Monday, 13 February 2012

Ephraim of Syria. The Pearl Part I

 "The Pearl. Seven Hymns on the Faith" was written by the 4th century theologian, mystic, poet and wonder-worker Ephraim of Syria. Among other things, this beautiful poem offers a remarkable entry into the sources of imaginal vision. This poetic/musical interpretation of Part I of "The Pearl" was developed from the original J.B. Morris translation of 1898.

Greg Lavell (keyboards)
Nico Di Stefano (guitar)

Vincent Di Stefano

 "The Pearl" can be streamed using the media player above. An mp3 audio file is available for download here.  

The Pearl (Part I)

On a certain day, I took up a pearl, my friends. I saw in it mysteries pertaining to a kingdom, semblances and types. It became as a fountain, and I drank out of it great mysteries of the Son.
I held it in the palm of my hand that I might look at it more closely. I went to look at it on one side, but it proved to have faces on all sides. I found that the Son is incomprehensible, since He is wholly Light.
In its brightness I beheld the bright one, who cannot be clouded; the great mystery; the body, well refined.
In its wholeness, I saw the Truth, undivided.
I saw therein its true conception, the Son within her. The cloud was of the likeness of she that carried Him, and her type was of heaven, since there shone forth from her a great shining.
I saw therein victories, triumphs, crowns. I saw overflowing graces, hidden
                                                        things, revealed things.

It was greater to me than the ark, and I was truly astonished. I saw therein folds without shadow to them because she was born of light. I heard voices without tongues; utterances of mysteries without lips; a silent harp that gave out melodies.
The trumpet falters. The thunder murmurs. Be not so daring then. Leave things hidden; take things revealed. The clear sky holds a second shower. Your busy ears are too full of empty chatter.
And as that manna, which alone filled the people with its nourishment so too does this pearl fill me, in the place of books, and the reading thereof, and their many interpretations.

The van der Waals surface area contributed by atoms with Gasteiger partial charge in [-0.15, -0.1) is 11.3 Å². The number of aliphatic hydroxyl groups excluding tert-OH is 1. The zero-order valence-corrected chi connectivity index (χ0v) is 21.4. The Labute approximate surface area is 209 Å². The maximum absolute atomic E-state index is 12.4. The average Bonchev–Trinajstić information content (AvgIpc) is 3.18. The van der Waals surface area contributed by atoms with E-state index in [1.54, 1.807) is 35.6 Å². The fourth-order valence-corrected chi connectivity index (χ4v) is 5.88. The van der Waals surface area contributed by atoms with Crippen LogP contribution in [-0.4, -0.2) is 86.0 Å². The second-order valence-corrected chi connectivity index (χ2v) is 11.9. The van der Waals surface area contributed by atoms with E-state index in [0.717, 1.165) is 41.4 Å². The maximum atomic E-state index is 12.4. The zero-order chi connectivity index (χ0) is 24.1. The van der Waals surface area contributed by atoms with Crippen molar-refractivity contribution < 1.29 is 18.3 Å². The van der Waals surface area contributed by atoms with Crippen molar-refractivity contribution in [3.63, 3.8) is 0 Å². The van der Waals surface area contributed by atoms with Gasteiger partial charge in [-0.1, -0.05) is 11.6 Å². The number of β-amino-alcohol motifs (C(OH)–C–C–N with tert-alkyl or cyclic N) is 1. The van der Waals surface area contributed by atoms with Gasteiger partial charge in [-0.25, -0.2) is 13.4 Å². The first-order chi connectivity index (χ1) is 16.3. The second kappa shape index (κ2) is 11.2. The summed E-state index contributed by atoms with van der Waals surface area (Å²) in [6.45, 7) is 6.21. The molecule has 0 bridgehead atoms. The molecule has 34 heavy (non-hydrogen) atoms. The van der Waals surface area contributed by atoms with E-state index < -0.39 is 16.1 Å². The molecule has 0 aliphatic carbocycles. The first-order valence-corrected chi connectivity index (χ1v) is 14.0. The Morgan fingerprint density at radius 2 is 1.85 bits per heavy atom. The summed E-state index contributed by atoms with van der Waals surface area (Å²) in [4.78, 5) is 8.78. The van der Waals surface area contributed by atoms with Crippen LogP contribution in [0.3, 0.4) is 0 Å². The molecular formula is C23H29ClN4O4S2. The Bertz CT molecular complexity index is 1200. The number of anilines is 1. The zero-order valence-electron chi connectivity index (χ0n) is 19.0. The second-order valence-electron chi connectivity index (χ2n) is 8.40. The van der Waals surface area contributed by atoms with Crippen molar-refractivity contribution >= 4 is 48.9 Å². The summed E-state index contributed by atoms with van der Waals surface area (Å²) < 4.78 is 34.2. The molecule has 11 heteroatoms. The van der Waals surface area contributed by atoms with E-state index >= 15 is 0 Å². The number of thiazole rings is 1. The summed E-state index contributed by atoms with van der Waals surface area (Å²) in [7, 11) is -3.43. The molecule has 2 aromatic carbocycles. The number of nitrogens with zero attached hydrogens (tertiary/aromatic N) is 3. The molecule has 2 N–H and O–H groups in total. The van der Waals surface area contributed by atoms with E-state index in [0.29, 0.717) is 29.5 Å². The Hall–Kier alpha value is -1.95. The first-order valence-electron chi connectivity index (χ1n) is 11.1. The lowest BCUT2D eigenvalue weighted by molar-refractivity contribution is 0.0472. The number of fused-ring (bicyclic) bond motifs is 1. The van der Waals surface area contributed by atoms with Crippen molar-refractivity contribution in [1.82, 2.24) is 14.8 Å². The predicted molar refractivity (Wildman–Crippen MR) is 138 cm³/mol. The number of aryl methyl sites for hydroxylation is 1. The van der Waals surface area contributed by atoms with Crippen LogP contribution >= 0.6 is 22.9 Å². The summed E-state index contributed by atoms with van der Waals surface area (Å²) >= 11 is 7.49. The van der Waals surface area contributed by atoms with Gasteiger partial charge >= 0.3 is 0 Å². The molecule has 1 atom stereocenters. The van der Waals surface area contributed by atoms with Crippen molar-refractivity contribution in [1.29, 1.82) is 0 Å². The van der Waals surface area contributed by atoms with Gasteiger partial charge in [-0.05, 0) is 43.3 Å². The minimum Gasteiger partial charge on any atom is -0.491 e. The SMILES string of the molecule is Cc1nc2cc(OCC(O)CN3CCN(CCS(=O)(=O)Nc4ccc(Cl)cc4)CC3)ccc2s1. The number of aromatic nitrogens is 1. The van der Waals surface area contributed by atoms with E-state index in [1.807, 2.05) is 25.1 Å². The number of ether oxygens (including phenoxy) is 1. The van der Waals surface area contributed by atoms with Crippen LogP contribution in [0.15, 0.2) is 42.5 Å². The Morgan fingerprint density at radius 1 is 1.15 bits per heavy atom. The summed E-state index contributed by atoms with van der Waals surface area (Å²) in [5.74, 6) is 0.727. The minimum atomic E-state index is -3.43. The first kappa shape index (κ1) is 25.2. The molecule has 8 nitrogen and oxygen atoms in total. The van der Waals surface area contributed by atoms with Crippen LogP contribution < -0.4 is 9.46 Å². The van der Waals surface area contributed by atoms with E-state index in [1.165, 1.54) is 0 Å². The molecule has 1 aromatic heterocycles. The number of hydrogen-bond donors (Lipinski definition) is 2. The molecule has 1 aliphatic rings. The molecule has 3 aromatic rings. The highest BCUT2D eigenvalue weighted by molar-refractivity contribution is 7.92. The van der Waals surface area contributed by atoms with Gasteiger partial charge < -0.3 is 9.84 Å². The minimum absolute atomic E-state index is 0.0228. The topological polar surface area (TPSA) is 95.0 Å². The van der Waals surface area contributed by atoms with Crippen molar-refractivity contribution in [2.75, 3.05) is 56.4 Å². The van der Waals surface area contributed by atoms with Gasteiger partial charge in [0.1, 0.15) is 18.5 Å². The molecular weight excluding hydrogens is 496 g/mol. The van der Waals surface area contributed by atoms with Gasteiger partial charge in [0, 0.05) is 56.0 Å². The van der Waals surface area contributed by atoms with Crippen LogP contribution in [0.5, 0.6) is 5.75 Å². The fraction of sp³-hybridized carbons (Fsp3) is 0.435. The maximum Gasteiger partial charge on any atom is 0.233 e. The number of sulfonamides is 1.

And when I asked if there were yet other mysteries, it had no mouth for me that I might hear from, nor ears wherewith it might hear me.

O pearl without senses, from which I have gained new senses!

She answered me and said: "I am the daughter of the sea, the limitless sea! And as there is within that sea from whence I came, so too there is within me, mighty treasuries of mystery! Search out the sea, but search not out the Lord of the sea!
I saw the divers who came down for me. They were astonished. They returned from those depths to the dry ground. For want of air, they returned to the dry ground. Who could linger and search on in such depths?
The waves of the sun are full of blessings; yet they also carry strife. Have you not seen, then, the waves of the sea, which if a ship should oppose, would break her apart. Yet should she yield and rebel not against them, then she is saved. In the sea, all of the Egyptians were drowned. And still, they know not why.
The twelve tribes too, were overcome, even on dry land.
How then will you be kept alive, when all the men of Sodom were licked up by the fire? How, then, will you prevail?
By these things the creatures of the sea were moved. And Leviathan too.

Have you then a heart of stone that you hear these things and still run headlong into error and the teachings of fools? I fear that justice is too long silent!

To search is also to give thanks; but which of the two will prevail? The sweet incense of praise rises along with the bitter smoke of disputation from one and the same mouth. Unto which will we hearken? Prayer and prying come from the same tongue; but unto which will we hearken?
For three days Jonah was a neighbour of mine in the sea. The creatures of the sea were astonished. They said, "Who can be free of the One? Jonah tried, yet he was swallowed into the belly of the whale. And still, you test and probe.”

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